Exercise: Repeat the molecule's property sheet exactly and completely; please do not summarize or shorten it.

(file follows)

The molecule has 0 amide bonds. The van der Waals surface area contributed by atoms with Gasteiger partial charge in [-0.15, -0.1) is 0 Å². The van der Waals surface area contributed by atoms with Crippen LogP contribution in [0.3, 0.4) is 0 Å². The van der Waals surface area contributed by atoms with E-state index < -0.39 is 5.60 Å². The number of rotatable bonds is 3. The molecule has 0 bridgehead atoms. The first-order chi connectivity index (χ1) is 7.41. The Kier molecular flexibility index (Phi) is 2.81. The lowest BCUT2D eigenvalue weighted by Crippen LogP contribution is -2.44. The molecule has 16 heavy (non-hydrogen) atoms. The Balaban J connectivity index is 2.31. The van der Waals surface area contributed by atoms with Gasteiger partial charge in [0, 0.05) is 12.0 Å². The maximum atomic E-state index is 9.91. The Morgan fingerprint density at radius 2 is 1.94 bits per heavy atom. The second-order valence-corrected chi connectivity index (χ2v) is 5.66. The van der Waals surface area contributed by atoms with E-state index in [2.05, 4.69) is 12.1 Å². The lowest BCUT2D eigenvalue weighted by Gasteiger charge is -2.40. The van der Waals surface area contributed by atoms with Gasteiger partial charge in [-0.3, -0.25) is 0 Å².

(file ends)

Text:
The molecule has 0 amide bonds. The van der Waals surface area contributed by atoms with Gasteiger partial charge in [-0.15, -0.1) is 0 Å². The van der Waals surface area contributed by atoms with Crippen LogP contribution in [0.3, 0.4) is 0 Å². The van der Waals surface area contributed by atoms with E-state index < -0.39 is 5.60 Å². The number of rotatable bonds is 3. The molecule has 0 bridgehead atoms. The first-order chi connectivity index (χ1) is 7.41. The Kier molecular flexibility index (Phi) is 2.81. The lowest BCUT2D eigenvalue weighted by Crippen LogP contribution is -2.44. The molecule has 16 heavy (non-hydrogen) atoms. The Balaban J connectivity index is 2.31. The van der Waals surface area contributed by atoms with Gasteiger partial charge in [0, 0.05) is 12.0 Å². The maximum atomic E-state index is 9.91. The Morgan fingerprint density at radius 2 is 1.94 bits per heavy atom. The second-order valence-corrected chi connectivity index (χ2v) is 5.66. The van der Waals surface area contributed by atoms with E-state index in [2.05, 4.69) is 12.1 Å². The lowest BCUT2D eigenvalue weighted by Gasteiger charge is -2.40. The van der Waals surface area contributed by atoms with Gasteiger partial charge in [-0.3, -0.25) is 0 Å².